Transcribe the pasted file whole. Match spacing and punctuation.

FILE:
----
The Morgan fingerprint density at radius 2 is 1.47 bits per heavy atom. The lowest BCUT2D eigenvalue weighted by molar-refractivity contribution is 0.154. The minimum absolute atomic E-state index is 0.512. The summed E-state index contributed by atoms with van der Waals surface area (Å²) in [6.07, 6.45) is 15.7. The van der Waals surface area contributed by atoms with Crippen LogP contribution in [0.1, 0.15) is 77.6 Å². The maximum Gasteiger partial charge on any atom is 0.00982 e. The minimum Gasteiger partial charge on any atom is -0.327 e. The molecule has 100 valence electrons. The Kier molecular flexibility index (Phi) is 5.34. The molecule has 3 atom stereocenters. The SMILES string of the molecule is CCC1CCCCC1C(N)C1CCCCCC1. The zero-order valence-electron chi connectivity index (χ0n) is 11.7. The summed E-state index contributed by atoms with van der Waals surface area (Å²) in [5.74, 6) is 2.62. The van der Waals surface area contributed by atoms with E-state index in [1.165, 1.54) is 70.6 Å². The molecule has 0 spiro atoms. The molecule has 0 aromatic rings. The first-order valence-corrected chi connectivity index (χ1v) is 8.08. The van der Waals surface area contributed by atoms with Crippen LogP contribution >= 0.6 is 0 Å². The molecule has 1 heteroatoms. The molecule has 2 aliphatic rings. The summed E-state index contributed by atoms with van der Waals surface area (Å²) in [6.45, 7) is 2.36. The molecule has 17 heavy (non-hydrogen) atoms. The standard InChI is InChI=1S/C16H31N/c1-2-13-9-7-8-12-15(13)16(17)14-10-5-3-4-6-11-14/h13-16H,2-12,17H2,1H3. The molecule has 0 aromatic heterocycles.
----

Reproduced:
The Morgan fingerprint density at radius 2 is 1.47 bits per heavy atom. The lowest BCUT2D eigenvalue weighted by molar-refractivity contribution is 0.154. The minimum absolute atomic E-state index is 0.512. The summed E-state index contributed by atoms with van der Waals surface area (Å²) in [6.07, 6.45) is 15.7. The van der Waals surface area contributed by atoms with Crippen LogP contribution in [0.1, 0.15) is 77.6 Å². The maximum Gasteiger partial charge on any atom is 0.00982 e. The minimum Gasteiger partial charge on any atom is -0.327 e. The molecule has 100 valence electrons. The Kier molecular flexibility index (Phi) is 5.34. The molecule has 3 atom stereocenters. The SMILES string of the molecule is CCC1CCCCC1C(N)C1CCCCCC1. The zero-order valence-electron chi connectivity index (χ0n) is 11.7. The summed E-state index contributed by atoms with van der Waals surface area (Å²) in [5.74, 6) is 2.62. The van der Waals surface area contributed by atoms with E-state index in [1.165, 1.54) is 70.6 Å². The molecule has 0 spiro atoms. The molecule has 0 aromatic rings. The first-order valence-corrected chi connectivity index (χ1v) is 8.08. The van der Waals surface area contributed by atoms with Crippen LogP contribution >= 0.6 is 0 Å². The molecule has 1 heteroatoms. The molecule has 2 aliphatic rings. The summed E-state index contributed by atoms with van der Waals surface area (Å²) in [6.45, 7) is 2.36. The molecule has 17 heavy (non-hydrogen) atoms. The standard InChI is InChI=1S/C16H31N/c1-2-13-9-7-8-12-15(13)16(17)14-10-5-3-4-6-11-14/h13-16H,2-12,17H2,1H3. The molecule has 0 aromatic heterocycles.